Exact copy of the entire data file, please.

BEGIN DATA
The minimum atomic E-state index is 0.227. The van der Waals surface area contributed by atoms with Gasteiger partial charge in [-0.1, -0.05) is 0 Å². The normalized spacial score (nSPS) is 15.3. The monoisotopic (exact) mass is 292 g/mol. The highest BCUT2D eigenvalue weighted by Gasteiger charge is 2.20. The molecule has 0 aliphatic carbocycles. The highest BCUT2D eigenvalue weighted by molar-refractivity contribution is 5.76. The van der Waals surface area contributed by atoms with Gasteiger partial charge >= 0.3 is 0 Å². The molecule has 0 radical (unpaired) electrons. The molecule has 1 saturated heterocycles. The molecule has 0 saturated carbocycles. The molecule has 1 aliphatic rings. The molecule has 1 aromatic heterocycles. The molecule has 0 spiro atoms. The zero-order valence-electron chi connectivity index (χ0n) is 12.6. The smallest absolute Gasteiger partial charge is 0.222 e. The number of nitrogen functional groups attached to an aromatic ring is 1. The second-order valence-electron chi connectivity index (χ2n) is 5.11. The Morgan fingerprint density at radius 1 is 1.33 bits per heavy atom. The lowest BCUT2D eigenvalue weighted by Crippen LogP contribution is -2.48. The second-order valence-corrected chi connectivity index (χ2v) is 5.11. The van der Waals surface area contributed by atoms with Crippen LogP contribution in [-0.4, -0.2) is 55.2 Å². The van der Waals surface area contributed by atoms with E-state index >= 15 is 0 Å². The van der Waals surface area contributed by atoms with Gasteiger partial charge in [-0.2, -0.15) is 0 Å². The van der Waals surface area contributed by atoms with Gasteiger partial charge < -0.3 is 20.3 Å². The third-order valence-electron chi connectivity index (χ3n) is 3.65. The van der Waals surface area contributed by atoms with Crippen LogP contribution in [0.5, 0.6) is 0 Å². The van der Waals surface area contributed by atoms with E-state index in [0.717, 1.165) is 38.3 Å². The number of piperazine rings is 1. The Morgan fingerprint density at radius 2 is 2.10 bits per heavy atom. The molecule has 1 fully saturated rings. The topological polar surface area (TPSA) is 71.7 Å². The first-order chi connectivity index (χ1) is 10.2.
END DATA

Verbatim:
The minimum atomic E-state index is 0.227. The van der Waals surface area contributed by atoms with Gasteiger partial charge in [-0.1, -0.05) is 0 Å². The normalized spacial score (nSPS) is 15.3. The monoisotopic (exact) mass is 292 g/mol. The highest BCUT2D eigenvalue weighted by Gasteiger charge is 2.20. The molecule has 0 aliphatic carbocycles. The highest BCUT2D eigenvalue weighted by molar-refractivity contribution is 5.76. The van der Waals surface area contributed by atoms with Gasteiger partial charge >= 0.3 is 0 Å². The molecule has 0 radical (unpaired) electrons. The molecule has 1 saturated heterocycles. The molecule has 0 saturated carbocycles. The molecule has 1 aliphatic rings. The molecule has 1 aromatic heterocycles. The molecule has 0 spiro atoms. The zero-order valence-electron chi connectivity index (χ0n) is 12.6. The smallest absolute Gasteiger partial charge is 0.222 e. The number of nitrogen functional groups attached to an aromatic ring is 1. The second-order valence-electron chi connectivity index (χ2n) is 5.11. The Morgan fingerprint density at radius 1 is 1.33 bits per heavy atom. The lowest BCUT2D eigenvalue weighted by Crippen LogP contribution is -2.48. The second-order valence-corrected chi connectivity index (χ2v) is 5.11. The van der Waals surface area contributed by atoms with Crippen LogP contribution in [-0.4, -0.2) is 55.2 Å². The van der Waals surface area contributed by atoms with E-state index >= 15 is 0 Å². The van der Waals surface area contributed by atoms with Gasteiger partial charge in [-0.2, -0.15) is 0 Å². The van der Waals surface area contributed by atoms with Gasteiger partial charge < -0.3 is 20.3 Å². The third-order valence-electron chi connectivity index (χ3n) is 3.65. The van der Waals surface area contributed by atoms with Crippen LogP contribution in [0.5, 0.6) is 0 Å². The van der Waals surface area contributed by atoms with E-state index in [0.717, 1.165) is 38.3 Å². The number of piperazine rings is 1. The Morgan fingerprint density at radius 2 is 2.10 bits per heavy atom. The molecule has 1 fully saturated rings. The topological polar surface area (TPSA) is 71.7 Å². The first-order chi connectivity index (χ1) is 10.2.